President-elect Joe Biden’s proposed plan to cancel some student loan debt is a good first step, advocates say, but not enough to solve the debt crisis.
Some Democrats, including Massachusetts Sen. Elizabeth Warren, have called on Biden to cancel $50,000 of federal student loan debt for borrowers. Biden is considering debt cancellation, according to Senate Minority Leader Chuck Schumer.
Bahar Akman Imboden, managing director at the Hildreth Institute, said new research has shown that student debt cancellation would help close wealth inequality gaps.
“That will help those who are extremely burdened by that now,” Imboden said, “liberating that burden, allowing them to build assets and hopefully form wealth.”
Marginalized communities, including people of color, seniors and low-income borrowers, are most affected by debt, according to Emy Takinami, policy and community organizing director at Zero Debt Massachusetts.
Canceling student loan debt would help address racial inequities and allow student loan borrowers to participate in the economy, Adam Minsky, a lawyer specializing in student loans, wrote in an email. Student borrowers often delay retirement savings and home purchases, he added.
“But, student loan forgiveness alone is unlikely to address long-term problems in higher education,” Minsky wrote, “including the high cost of college and withdrawal of public financing.”
Some have called Biden’s plan unfair to those who already paid their debts, but Takinami said this does not negate the president-elect’s moral responsibility to push for loans to be canceled.
“There’s nothing moral or reasonable about letting more people suffer just because others have already suffered,” Takinami said.
Biden plans to forgive $10,000 in emergency personal loan debt for every year a borrower works in public service, for up to five years, according to his campaign website.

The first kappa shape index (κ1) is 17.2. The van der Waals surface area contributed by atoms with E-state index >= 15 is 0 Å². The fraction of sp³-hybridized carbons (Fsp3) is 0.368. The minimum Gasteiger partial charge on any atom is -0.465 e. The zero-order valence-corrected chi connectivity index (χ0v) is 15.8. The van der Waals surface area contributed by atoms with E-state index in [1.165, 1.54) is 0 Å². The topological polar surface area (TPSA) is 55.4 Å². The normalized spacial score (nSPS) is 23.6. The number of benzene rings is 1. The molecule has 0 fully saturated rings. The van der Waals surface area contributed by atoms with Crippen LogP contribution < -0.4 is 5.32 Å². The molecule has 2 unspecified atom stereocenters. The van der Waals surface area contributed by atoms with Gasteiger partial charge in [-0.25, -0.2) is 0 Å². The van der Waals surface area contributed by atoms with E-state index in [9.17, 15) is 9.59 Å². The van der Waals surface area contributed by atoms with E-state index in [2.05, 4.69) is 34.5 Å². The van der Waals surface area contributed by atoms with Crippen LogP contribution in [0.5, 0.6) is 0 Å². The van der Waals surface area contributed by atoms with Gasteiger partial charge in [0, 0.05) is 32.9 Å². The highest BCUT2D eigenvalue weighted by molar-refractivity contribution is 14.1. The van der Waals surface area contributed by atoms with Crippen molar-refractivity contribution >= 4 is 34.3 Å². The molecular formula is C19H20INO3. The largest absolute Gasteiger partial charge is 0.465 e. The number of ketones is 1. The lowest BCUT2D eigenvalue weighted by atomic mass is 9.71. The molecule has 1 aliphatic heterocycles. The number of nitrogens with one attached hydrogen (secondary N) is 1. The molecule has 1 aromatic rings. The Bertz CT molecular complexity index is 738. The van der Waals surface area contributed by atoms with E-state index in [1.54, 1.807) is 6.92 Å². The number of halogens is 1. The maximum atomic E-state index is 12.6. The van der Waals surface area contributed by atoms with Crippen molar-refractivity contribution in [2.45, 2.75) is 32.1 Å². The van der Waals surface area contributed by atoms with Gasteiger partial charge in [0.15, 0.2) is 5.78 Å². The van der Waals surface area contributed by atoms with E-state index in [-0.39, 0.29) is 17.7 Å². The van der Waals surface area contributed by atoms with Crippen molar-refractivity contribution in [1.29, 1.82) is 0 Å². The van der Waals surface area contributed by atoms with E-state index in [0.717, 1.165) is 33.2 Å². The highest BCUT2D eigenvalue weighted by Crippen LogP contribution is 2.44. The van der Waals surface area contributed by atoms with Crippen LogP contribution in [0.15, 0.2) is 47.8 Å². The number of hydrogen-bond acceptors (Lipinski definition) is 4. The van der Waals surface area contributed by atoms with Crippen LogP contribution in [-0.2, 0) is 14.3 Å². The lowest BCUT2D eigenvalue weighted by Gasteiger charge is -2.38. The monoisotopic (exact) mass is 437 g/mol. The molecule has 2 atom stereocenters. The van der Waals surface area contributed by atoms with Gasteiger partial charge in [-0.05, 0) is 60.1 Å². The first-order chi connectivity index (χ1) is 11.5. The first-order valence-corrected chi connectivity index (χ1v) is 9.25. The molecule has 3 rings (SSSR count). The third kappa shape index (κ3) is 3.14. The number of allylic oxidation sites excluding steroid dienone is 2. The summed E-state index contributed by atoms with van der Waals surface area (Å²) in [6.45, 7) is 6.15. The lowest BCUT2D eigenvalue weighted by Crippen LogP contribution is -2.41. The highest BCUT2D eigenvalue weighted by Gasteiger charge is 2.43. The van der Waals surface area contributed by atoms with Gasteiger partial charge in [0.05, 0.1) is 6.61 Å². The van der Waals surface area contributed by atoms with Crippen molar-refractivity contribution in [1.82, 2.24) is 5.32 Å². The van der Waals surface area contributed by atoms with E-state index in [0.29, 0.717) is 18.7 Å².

The average student debt in Massachusetts is $33,000, which is more than the national average, Takinami said, so some would still have debt after the $10,000 cancellation.
“Massachusetts residents, on whole, are probably thinking that $10,000 isn’t going to be enough,” she said.
Government funding for public universities in Massachusetts has decreased, Imboden said, which causes need-based aid to decrease and tuition to increase.
“Their only solution is to borrow more,” Imboden said. “So, [debt cancellation] would relieve a lot of public graduates from their debt, which is essential for the economy to grow.”
Imboden said student debt often prevents Massachusetts graduates from taking lower-paying jobs in public service.
Canceling debt is only a first step, however, according to Takinami. More needs to be done to eliminate the country’s student debt crisis at its root, he said.
“Higher education is a right and a public good,” Takinami said. “If you just cancel student loan debt, students are going to continue to accrue debt and then you are going to come back to the same problem.”
Making public higher education debt-free is necessary to rebuild the economy, Imboden said, coming out of the pandemic. She said debt cancellation would act as an “economic stimulus” for the country.
“There’s a lot of societal economic benefits of expanding that public good,” Imboden said, “and reaping the long-term benefit of having a well-educated skilled force.”